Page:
National Integrated Drought Information System
Pacific Northwest Drought Early
Warning System

October Drought & Climate Outlook Webinar

Summary and Recording Now Available!
Thank you to the speakers and to those of you who participated in the October 2020 Pacific Northwest (PNW) DEWS Drought & Climate Outlook Webinar. Below you can find summary of the presentations. We have also posted a recording for those that were unable to participate in the live event.
And if you can't wait for the next webinar, mark your calendar and register now for the next webinar on Monday, December 14, 2020.
October 2020 PNW Webinar Summary
Climate Recap and Current Conditions

Nicholas Bond, Office of the Washington State Climatologist,

  • Temperatures for the last 3 months have been on the warm side for the Pacific Northwest.
  • Precipitation was light during summer in most regions; more recently it has been wet in the north and dry in the south.
  • Portions of Oregon, Washington, Idaho, and Montana remain in Extreme Drought (D3).
Seasonal Conditions & Climate Outlook

Mike Halpert, NWS Climate Prediction Center,

  • ENSO Alert System Status: La Niña Advisory
  • La Niña conditions are present and expected to persist through the winter.
  • This favors a northward shift in the jetstream and storm track.
  • Odds favor above-normal precipitation in Washington, Oregon, Idaho, and Montana
  • This should lead to improving drought conditions (and possibly drought removal) in these states.
Overview and Application of

Robb Lankston, Lankston Consulting LLC,

  • Fuelcast is a new program within the Rangeland Production Monitoring Service that provides projections of expected fuel and forage conditions.
  • Provides weekly projections of fuel and forage conditions based on weekly remote sensing data (eMODIS), daily precip (GridMet), and EDDI.
  • Starts 4 months prior to average peak for each pixel (each pixel gets a unique phenology) and uses a machine learning process (models reformulated each week).
  • Provides projections of 1-hr fuel yield, 1-hr fuel yield compared with normal, annual herb yield, herb yield compared to normal, day of year (peak), day compared with normal (departure), Surface Fire Behavior Fuel Model, and Trend of Prediction.

Access here:
WSU Rangeland Resilience Videos & Case Studies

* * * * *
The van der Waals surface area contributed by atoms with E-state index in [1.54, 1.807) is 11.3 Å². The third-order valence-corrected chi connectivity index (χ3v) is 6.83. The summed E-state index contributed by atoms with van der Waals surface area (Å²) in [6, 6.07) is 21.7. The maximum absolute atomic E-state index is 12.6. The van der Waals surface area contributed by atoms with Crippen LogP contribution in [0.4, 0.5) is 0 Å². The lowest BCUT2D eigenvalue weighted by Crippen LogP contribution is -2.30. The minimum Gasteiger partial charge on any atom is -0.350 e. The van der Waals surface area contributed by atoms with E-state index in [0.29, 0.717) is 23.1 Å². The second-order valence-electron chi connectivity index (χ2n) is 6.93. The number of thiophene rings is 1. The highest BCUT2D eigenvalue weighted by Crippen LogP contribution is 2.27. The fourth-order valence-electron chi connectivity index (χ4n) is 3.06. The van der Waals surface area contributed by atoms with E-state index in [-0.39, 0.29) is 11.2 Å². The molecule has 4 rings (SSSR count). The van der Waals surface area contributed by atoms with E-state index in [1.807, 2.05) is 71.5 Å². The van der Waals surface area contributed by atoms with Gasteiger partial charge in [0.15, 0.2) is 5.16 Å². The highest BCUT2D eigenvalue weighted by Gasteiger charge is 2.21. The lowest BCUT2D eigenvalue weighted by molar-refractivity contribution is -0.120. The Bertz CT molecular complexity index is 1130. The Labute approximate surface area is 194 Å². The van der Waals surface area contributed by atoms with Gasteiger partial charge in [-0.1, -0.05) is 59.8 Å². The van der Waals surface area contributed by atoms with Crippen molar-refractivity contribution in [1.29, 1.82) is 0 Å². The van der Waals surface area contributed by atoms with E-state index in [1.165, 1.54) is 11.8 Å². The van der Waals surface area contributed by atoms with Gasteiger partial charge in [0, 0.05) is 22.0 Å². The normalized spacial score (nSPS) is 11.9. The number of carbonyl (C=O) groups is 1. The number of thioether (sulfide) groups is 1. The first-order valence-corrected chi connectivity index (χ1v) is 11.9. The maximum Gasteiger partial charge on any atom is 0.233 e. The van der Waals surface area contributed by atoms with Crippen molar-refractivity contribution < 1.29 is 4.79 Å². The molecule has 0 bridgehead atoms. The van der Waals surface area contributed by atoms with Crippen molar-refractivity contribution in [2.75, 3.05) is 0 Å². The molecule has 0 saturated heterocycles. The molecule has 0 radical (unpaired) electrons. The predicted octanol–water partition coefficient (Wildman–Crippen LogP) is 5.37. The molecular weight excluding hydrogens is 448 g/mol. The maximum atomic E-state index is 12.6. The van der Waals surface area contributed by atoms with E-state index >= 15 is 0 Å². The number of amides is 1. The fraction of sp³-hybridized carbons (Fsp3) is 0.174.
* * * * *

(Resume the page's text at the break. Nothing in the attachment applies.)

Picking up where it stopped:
Sonia Hall, Washington State University,

  • Goal is for farmers and ranchers to learn from peers who are experienced at dealing with risk.
  • Worked with three farmers/ranchers to produce multi-media case studies.
  • Focused on different aspects of resilience: the health of the rangeland vegetation (ecological resilience), rangeland health and resources diversity and flexibility (operational resilience), and community and agency relationships (community resilience).
  • There is no one recipe for increased resilience that works across the inland Pacific Northwest. Different cattle operations with different challenges use different strategies to increase resilience.

Access the case studies:
For any additional information, contact Britt Parker, NOAA/NIDIS
Other News & Upcoming Events
National Water Model Fact Sheet
This fact sheet, created by the National Water Extension Program, defines what is currently available via the National Water Model, identifies how to access model information, and highlights the utility of the information. The National Water Model is the first U.S. national water forecast model. It is a high-resolution hydrologic model that provides estimates of existing conditions and forecasts of key components of the water cycle (including snowpack, soil moisture, streamflow, and evapotranspiration) in the continental U.S. and Hawaii. Learn more >
Post-Fire Water Impacts
What does current science and experience tell us about the near and long-term impacts of fire on water quality and how to recover? This webinar, sponsored by the National Cohesive Wildland Fire Management Strategy, includes presentations from Christina Burri, Denver Water, Monica Emelko, University of Waterloo, and Chuck Rhoades, USFS Rocky Mountain Research Station. Learn more >
Call for Statements of Interest for Tribal Climate Adaptation Research Projects
The Northwest and Southwest Climate Adaptation Science Centers (NW CASC, SW CASC) invite statements of interest for tribal climate adaption research projects to be initiated in Federal Fiscal Year (FY) 2021. The NW CASC statements for tribal climate adaptation research projects that focus on the following priorities: (1) management of aquatic resources, (2) management of at-risk species and habitats, (3) management of invasive species and diseases, (4) management of forest ecosystems, and (5) human dimensions of climate adaptation. Statements of interest submitted to the NW CASC should have geographic footprints within the states of Idaho, Oregon, Washington, and/or California (northern).

Deadline for Statements of Interest (SOI): December 17, 2020 (5 pm PST)
Deadline for Full Proposals: February 26, 2021 (5 pm PST)